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    Budget-Friendly Home Asthma Program Works

    At-Home Fixes Can Help Kids Stay Healthy Without Breaking the Bank
    WebMD Health News

    Oct. 13, 2005 -- A home-based plan to ease kids' asthma symptoms works and may be cost-effective, a new study shows.

    The study included 800 children aged 5 to 11 with moderate to severe asthma. Most were black or Hispanic children living in low-income, inner-city neighborhoods, where asthma rates tend to be particularly high.

    The study was done in Boston, Chicago, Dallas, New York, Seattle, and Tucson, Ariz. However, the strategy should work anywhere. The basic goal was to identify what triggers the kids' asthma and teach the families how to get rid of those triggers.

    The report appears in The Journal of Allergy and Clinical Immunology's online edition.

    At-Home Checklist

    In the study, trained environmental counselors visited the participants' homes five times in one year to provide instruction on reducing asthma triggers.

    Those triggers included many of the usual suspects for asthma -- dust mites, cockroaches, secondhand smoke, pet dander, rodents, and mold.

    The families also received some resources to cope with those problems. Here's the list:

    • Allergen-impermeable covers for pillows and mattresses
    • Vacuum cleaner with a high-efficiency particulate air filter (HEPA filter)
    • Air cleaner with a HEPA filter for homes with smokers, pets, or mold problems
    • Vent filters for homes with forced air heat
    • Miscellaneous cleaning equipment
    • Pest management services

    The mix was tailored to each child's asthma triggers.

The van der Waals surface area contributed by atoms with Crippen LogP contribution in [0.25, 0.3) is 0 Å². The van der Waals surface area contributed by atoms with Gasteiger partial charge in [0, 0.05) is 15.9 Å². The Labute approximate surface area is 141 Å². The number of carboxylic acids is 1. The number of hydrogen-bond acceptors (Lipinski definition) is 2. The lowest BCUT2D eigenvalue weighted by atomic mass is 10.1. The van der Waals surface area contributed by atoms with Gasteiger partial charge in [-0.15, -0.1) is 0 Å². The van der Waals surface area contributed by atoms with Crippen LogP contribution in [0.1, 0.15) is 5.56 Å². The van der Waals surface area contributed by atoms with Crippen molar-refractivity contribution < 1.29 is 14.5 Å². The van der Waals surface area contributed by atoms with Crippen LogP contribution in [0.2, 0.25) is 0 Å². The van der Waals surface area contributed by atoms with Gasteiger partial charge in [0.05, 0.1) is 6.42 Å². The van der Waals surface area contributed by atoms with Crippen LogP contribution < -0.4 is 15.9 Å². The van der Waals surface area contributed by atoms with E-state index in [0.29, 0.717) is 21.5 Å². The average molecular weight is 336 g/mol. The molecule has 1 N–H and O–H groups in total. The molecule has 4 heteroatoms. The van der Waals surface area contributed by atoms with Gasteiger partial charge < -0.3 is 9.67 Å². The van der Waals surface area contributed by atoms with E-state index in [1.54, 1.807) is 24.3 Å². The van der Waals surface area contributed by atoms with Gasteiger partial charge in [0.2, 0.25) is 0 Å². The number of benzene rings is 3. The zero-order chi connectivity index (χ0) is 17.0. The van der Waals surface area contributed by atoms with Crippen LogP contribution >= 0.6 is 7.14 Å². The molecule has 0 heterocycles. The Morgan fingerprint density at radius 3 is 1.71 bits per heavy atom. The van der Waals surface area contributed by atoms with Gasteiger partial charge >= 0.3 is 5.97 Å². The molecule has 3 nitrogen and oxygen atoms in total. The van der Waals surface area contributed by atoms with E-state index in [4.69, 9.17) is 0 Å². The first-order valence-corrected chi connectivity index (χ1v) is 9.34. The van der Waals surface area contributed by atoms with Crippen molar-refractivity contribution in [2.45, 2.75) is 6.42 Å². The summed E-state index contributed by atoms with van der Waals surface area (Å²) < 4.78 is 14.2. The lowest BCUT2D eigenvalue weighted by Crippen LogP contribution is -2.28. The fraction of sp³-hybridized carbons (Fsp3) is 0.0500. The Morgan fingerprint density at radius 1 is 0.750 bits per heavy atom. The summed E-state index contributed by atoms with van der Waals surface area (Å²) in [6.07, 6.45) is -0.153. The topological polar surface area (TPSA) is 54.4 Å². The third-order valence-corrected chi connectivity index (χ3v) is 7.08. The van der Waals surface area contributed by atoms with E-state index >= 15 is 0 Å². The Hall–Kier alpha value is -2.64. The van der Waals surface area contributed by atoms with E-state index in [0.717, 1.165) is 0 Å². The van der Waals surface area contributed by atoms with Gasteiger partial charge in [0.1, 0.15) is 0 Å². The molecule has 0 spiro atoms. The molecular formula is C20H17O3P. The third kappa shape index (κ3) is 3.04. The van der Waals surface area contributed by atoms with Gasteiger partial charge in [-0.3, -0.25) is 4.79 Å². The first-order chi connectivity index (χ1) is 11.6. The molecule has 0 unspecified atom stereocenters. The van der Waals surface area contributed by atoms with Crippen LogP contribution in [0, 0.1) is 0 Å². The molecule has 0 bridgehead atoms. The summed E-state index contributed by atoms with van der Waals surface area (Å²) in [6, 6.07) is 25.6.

All of the families participating in the at-home asthma program got the allergen-impermeable covers for pillows and mattresses. Those covers help block out dust mites.

    Dust mites are known for triggering asthma and allergies. They're microscopic creatures that live in dust. They thrive in pillows, mattresses, bedding, stuffed animals, and humid settings.

    More Asthma-Free Days

    The interventions were "clearly effective in reducing asthma symptoms," says researcher Meyer Kattan, MD, CM, in a news release.

    Kattan works in the pediatrics department of New York's Mount Sinai School of Medicine. He and his colleagues had assigned some of the kids to the at-home program and the others to a comparison group.

    The kids in the program showed asthma benefits including:

    • 38 more days without asthma symptoms
    • 19% fewer unscheduled clinic visits
    • 13% drop in use of rescue inhalers for acute asthma symptoms. However, use of other asthma medications was not shown to be reduced.

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